Silicon Schools Fund and Clayton Christensen Institute
Course: Silicon Schools Fund and Clayton Christensen Institute > Unit 2Lesson 2: Case studies: teaching in a blended learning environment
Case study: teaching in a flex model at Summit Public Schools
Created by Silicon Schools Fund and Clayton Christensen Institute.
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- Is Blended learning being adopted in Colleges and Universities?
Also how do we strive to adopt blended learning for students with Autism etc has this model been successful?(1 vote)
- Has there been any effort in the flex model or any blended learning model to strive for diversity in core topics? For example, in today's world shouldn't student's have exposure to logic, computer science, and programming at a young age? We are moving to a more quantitative, data-driven society and these are fundamental tools just as is math. Likewise, should we consider increasing the role of philosophy, economics, and government in our education system? These are fundamental tools that benefit society when the mass is more informed. The flex-model seems to be well-equipped to diversify our core knowledge base.(1 vote)
- during PLT time, having top performing peers be the first line of defense to help pupils solve minor challenges would free up teacher's time for one on one remedial pupil help, have you thought to implement this?(1 vote)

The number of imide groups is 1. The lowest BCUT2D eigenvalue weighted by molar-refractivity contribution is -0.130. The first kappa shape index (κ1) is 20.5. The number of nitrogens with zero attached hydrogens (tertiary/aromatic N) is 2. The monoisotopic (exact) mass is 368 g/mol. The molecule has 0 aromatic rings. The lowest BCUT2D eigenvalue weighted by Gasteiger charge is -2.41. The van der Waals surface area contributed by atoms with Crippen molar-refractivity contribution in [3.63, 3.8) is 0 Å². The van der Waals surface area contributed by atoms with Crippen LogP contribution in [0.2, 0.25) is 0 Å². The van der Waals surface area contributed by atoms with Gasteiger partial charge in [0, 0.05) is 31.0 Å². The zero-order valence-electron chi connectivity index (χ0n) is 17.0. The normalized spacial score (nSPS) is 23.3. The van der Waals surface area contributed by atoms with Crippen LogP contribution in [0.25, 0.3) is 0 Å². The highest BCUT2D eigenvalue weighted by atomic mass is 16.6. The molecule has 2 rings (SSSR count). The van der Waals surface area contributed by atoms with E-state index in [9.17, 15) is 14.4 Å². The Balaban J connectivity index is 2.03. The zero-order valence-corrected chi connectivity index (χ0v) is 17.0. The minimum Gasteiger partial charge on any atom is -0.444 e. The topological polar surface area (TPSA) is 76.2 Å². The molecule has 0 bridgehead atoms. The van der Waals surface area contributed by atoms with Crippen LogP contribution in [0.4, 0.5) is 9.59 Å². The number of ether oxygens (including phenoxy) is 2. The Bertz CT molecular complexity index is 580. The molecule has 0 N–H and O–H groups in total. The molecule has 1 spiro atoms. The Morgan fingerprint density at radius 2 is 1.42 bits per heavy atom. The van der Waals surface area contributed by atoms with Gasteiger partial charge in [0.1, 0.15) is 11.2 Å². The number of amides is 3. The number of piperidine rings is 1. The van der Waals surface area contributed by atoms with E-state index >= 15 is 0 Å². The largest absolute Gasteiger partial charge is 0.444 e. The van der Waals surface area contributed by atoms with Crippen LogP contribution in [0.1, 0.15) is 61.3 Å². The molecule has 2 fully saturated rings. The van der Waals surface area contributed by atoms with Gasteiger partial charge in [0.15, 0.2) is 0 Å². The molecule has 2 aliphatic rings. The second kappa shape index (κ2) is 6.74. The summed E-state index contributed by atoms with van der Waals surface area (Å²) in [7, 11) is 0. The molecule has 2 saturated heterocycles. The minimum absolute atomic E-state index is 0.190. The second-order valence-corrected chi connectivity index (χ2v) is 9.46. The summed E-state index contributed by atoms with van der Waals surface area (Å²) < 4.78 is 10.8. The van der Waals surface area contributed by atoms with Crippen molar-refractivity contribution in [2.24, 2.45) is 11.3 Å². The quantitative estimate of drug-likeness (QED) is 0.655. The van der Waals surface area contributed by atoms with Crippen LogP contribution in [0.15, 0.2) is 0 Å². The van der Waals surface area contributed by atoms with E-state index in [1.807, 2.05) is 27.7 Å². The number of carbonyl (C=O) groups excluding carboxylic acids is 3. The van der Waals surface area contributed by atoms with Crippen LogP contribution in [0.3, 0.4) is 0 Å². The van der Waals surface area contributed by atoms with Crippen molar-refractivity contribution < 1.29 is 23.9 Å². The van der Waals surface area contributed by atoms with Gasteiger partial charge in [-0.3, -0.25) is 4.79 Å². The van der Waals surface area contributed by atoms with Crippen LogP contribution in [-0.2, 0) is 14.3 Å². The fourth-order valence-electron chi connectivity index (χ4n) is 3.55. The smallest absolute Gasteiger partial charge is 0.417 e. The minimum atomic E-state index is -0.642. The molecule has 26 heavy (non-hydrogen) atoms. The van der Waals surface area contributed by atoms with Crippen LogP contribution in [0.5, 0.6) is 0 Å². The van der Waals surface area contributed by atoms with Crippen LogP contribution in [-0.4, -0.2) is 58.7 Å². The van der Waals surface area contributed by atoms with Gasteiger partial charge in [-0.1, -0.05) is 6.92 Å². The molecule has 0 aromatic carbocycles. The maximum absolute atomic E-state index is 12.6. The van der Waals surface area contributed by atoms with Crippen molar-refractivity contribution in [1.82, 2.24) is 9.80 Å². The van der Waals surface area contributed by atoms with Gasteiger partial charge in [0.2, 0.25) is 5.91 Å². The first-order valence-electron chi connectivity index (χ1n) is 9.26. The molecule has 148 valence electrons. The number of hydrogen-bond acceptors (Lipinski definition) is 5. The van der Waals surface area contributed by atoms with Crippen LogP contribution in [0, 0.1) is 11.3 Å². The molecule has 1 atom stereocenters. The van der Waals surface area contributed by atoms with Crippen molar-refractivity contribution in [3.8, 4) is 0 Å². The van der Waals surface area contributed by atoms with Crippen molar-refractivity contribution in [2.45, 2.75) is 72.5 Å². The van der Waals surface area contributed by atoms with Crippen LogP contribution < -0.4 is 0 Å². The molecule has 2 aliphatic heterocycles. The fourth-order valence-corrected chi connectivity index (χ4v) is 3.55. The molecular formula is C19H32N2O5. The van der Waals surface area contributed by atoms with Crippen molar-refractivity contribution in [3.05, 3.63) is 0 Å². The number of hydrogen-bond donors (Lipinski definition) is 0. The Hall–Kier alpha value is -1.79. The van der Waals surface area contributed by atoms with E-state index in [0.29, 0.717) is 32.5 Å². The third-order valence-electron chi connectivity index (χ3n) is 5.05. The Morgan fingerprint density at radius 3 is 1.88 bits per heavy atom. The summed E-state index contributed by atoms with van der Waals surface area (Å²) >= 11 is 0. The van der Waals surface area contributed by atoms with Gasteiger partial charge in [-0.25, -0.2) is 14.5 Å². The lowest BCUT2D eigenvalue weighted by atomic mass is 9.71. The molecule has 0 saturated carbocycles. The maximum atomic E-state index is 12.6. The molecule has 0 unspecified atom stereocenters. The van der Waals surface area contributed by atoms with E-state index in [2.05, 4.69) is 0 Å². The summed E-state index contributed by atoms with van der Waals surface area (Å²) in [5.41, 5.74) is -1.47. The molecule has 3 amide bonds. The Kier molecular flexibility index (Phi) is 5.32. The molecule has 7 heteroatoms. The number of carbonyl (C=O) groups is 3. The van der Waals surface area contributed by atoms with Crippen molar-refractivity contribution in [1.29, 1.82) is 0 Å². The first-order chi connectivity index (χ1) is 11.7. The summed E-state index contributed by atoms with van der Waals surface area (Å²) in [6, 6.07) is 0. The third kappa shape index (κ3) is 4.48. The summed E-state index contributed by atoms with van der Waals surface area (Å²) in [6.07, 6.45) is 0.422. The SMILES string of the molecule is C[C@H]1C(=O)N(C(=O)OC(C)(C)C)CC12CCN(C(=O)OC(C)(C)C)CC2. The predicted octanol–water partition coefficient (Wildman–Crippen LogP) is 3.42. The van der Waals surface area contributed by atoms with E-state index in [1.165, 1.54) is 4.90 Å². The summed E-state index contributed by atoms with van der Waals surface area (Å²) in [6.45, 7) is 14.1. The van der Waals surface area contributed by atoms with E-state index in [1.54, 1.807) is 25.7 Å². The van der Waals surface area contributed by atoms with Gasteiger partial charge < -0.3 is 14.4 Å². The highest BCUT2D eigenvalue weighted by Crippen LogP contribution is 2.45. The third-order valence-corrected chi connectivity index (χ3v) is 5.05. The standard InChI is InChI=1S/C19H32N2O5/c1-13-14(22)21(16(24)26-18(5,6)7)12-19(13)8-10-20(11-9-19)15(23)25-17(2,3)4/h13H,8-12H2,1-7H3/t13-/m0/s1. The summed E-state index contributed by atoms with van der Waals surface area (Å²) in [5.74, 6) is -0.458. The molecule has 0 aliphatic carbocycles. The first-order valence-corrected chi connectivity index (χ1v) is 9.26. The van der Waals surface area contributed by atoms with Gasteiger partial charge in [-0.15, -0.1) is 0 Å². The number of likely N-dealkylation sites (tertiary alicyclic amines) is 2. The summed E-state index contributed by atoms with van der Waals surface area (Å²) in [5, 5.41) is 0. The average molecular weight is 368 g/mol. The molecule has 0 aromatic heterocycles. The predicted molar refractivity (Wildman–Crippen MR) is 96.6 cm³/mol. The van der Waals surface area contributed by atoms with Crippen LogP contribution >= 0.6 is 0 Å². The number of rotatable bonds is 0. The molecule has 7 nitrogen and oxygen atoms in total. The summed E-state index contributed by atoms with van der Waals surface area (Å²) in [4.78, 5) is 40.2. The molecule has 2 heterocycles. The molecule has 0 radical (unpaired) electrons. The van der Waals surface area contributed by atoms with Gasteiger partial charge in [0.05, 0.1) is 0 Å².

- When I talk to people about our school model, they're always impressed with how we allocate time. And how we allocate student time around focusing on exactly what they need and not wasting their time with that they don't. And focusing teacher time on coaching kids and setting goals, coaching kids on drawing out their skills rather on the mundane tasks of grading papers or preparing simple tests. - So at Summit Public Schools, we really start to see these different roles for teachers come to life in a few distinct ways that we wanna highlight. - [Man in pink] The first one is this notion of personalized leaning time or what Summit calls PLT. It's an essence students owning their own learning. - [Man in violet] Next, the teachers job is really different during their project time, that here their focus is all on non-cognitive skills and teaching students those mindsets that they want them to develop. - [Man in pink] The third area that we wanna focus on is what Summit does with team teaching. - [Man in violet] Finally, it's really interesting to think about how they use their Fridays. Where the teacher's job is almost entirely mentoring and goal setting with students. - So we're gonna start by looking at how Summit uses this personalized learning time for an hour each day. Take a look. - [Man in violet] I find it fascinating to watch how independently all these students are working and when we're there you can just feel that they are hungry for their knowledge during this time and they're working on many different things at the same time. - [Man in pink] You probably notice that there's a shift also in the teacher's role. They're not in the front of the room lecturing or guiding every single thing, instead they're now facilitating and you can see them actually doing just that. - We were surprised at how quickly and easily our students took to personalize learning time. We saw that when we put them in the driver's seat and we put the tools in front of them that they dove right into it and we believe it's because they had choice and they had time to explore. They also had their relationships with their teachers and a safe space in order to fill in a very useful way. - So we have community groups where they read everyday. Then those community groups, we discussed like what personalized learning time is and what it looks like and what it sounds like with each group and then we sometimes revisit as needed. Instead of us, us teachers saying like personalized learning time is silent. Personalized learning time is blank, a long list. It was like let's come up with it so like they created it, instead of us telling them what to do. It was all about student choice. They think that just gets their buy in it and they want to learn and they realize, oh this is what's gonna make me successful. - So this is one of those cases where culture is everything. They've built this school from their first day to make this PLT time sacred and have the kids really have that uninterrupted, quiet, focus, and allows the teachers to do some very different things. So the teachers you do see on the floor, they're main job during PLT time is actually to do assessments. So when a student is ready, when they've learned enough that they know that they can take an assessment, they just put their name on a board or raise their hand and let their teacher know. The teacher unlocks the assessment, let's the student take it and then the student has immediate results. It's really interesting to just watch this happen in action. - [Teacher] Ryan. - To Brian's point about culture, you can see that some of this worked really hard in the first few weeks to instill in students this idea of being self-directed learners and the big idea for teachers here is that you're no longer being that explainer of every concept but you're only intervening once a student is exhausted every other route in front of them. - Sometimes, I have trouble finding something or I like doing something. With the teacher they'll help you or something like that. But I think it's kind of a challenge for me so that I could be a self-directed learner. - So if PLT at Summit is all about the individual time for students then the other part of their days in project based time. This is where students are collaborating with other students and teachers are still not being the explainers, they're just now facilitating students through this projects to get at those deeper learning skills. - Summit has decided to block schedule of their project time so they can use teachers in different ways and one thing that's emerging is they're starting to play with team teaching. It's really interesting to hear the teachers talk about how much they enjoy this and how much they're actually learning from each other. - Brian and I both have had a lot of experience teaching but neither one of us have co-taught on a regular basis. I had like push and support from a special aid teacher but I didn't have like Brian. I didn't have someone in my class full time who like we can sit down and co-plan together. Even if we, is on a professional level like co-teaching with someone else has really helped and has really just started this like very trusting relationship with each other. Where we can, like I can show my lesson plans and I could care less. I hope he had a lot of feedback to give me. It's the same thing for him and we've learned form each other because we've both had a lot of different experiences and he's really pushed me to think older and I've pushed him to think younger because I've taught younger grade levels and he's taught high school. It's great because we can like, if you forget something we can bounce of each other and remind each other like, oh yeah, hey this is what we're supposed to do next or let's add more to that or I don't think they're understanding this. We trust each other so much that we're not like offended or we don't feel bad, we just feel like we're able to grow and it's just we're really like trusting, comfortable situation. - If every teacher doesn't have to do the entire job of teaching by themselves, we can imagine the shift happen from generalist to specialist. It also, just think for a moment about being a teacher in a setting where you have a colleague to play off of and the camaraderie to work together. We've had teachers telling us about how much they're learning from each other because in the old system, the doors are closed. We see teaching as the second most private act. We're opening the doors, we're letting people interact and be together and frankly, improve their craft. - Lastly, on Friday's at Summit, what they do is basically it's an expanded PLT day. The entire time is devoted to personalized learning time for students but what that means for teachers is that they're operating as mentors. Literally pulling students in to 10 minute meetings at a time, where they're reviewing their progress and how they've learned over the whole week, holding them accountable and then setting learning goals for the next week, which really is that engine that drives self-directed learning. - We also have one on one check-ins with kids every Friday. So I spend my entire Friday, doing a 10 minute checking with about 30 different kids. I think that really helps too because it helps them set some goals towards those areas and every week we reflect and get feedback and if they've improved and if not, what strategies they can try to get better at.